68 episodes

Joshua Rozenberg presents Radio 4's long-running legal magazine programme, featuring reports and discussion on matters relating to law

Law in Action BBC Radio 4

    • Society & Culture
    • 4.3 • 174 Ratings

Joshua Rozenberg presents Radio 4's long-running legal magazine programme, featuring reports and discussion on matters relating to law

    Prison Education

    Prison Education

    Prison education is “chaotic”, says the House of Commons Education Select Committee, and often “inadequate” says Ofsted. Yet, if done right, it can help reduce offending, and the number of victims, by giving prisoners the skills they need to get a job upon release. It’s no small task. Over half of prisoners have reading ages below 11. A large proportion have special educational needs. Many were expelled from school and have no qualifications. Yet education doesn’t seem to have been a priority. Now the government has promised a "step-change" for an improved Prisoners Education Service for England and Wales in its White Paper. Can it deliver?
    In a special edition of Law in Action Joshua Rozenberg speaks to people whose expertise and experience spans the spectrum of prison education:

    • Chief Inspector of Prisons Charlie Taylor
    • Chair of the Education Select Committee Robert Halfon MP
    • Governor Steven Johnson, Head of Reducing Reoffending at HMP Leeds, who speaks on education for the Prison Governors Association
    • Open University criminology lecturer, manager for students in secure environments, PhD candidate and former prisoner Stephen Akpabio-Klementowski
    • David Breakspear, former prisoner and prison education campaigner
    • Joe Tarbert, Employment Support and Partnerships Manager at Redemption Roasters
    • Neah, former prisoner and trainee barista at Redemption Roasters

    Joshua puts some of their concerns to the Prisons Minister Victoria Atkins MP, and hears about the government's plans to improve prison education.

    Presenter: Joshua Rozenberg
    Producer: Arlene Gregorius
    Editor: Hugh Levinson
    Production coordinator: Maria Ogundele and Helena Warwick-Cross
    Sound engineer: Rod Farquhar

    • 28 min
    Human Rights: Reforming the Law

    Human Rights: Reforming the Law

    Can the proposed British Bill of Rights be compatible with international law? Joshua Rozenberg speaks to Mark Elliott, Professor of Public Law and Chair of the Faculty of Law at the University of Cambridge.

    How can law firms become more welcoming to people with disabilities? Law in Action's Octavia Woodward tests the wheelchair access at Barristers' Chambers 7 Bedford Row. Plus barristers Holly Girven and Disability's Not a Bar co-host Haleemah Sadia Farooq share their experiences of disability and the law.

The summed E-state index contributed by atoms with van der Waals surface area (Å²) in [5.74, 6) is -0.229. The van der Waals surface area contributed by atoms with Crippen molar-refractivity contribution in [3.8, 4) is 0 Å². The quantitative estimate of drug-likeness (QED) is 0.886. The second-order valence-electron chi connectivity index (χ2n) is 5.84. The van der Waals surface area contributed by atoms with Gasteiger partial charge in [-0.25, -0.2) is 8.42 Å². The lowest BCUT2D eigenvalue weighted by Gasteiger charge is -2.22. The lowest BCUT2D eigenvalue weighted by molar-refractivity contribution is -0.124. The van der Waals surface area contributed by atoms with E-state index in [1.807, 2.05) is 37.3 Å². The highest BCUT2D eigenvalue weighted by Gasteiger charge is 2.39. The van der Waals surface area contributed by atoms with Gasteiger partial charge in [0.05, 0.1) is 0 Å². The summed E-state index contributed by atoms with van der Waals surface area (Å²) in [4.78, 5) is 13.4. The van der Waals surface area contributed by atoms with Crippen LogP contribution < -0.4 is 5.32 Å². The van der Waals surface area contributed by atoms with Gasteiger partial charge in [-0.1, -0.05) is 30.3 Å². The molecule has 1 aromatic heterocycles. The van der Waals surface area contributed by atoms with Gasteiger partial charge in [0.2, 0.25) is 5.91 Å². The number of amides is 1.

Do we need a change in the law to bring more cases of corporate fraud to court? The Director of Public Prosecutions sets out his plans.

    Also what makes a good judge? "If the party that loses pays you a compliment, then I feel that's a job well done." Lady Rose of Colmworth, justice of the UK Supreme Court talks about balancing fairness and empathy.

    Presenter: Joshua Rozenberg
    Reporter: Octavia Woodward
    Sound: Neil Churchill
    Production Coordinators: Maria Ogundele and Helena Warwick-Cross
    Producer: Diane Richardson
    Editor: Hugh Levinson

    • 28 min
    Why do so few rape cases go to court?

    Why do so few rape cases go to court?

    Explaining the barriers to conviction at every stage of the criminal justice system. Prosecutions for the crime have declined by 40% over the last four years in England and Wales, although they have gone up in Scotland and Northern Ireland. And yet the number of cases reported to the police is higher than ever. What is going wrong? And what needs to change so that more survivors get justice - and to reduce the threat from rapists?
    Joshua Rozenberg is joined by a specialist panel drawn from across the criminal justice system, to find out where the problems lie. They debate what could be done differently, so that fewer cases result in no further action being taken, or with survivors dropping out of the legal process. And he hears first-person testimony from a woman who was raped, who describes her subsequent experience with police and prosecutors.

    Panellists:
    - Alice Kelly, Deputy Chief Crown Prosecutor for the Southeast, Crown Prosecution Service
    - Betsy Stanko OBE, emeritus Professor of Criminology, strategic advisor to the Home Office's Operation Soteria Bluestone, and formerly of the Mayor's Office for Policing and Crime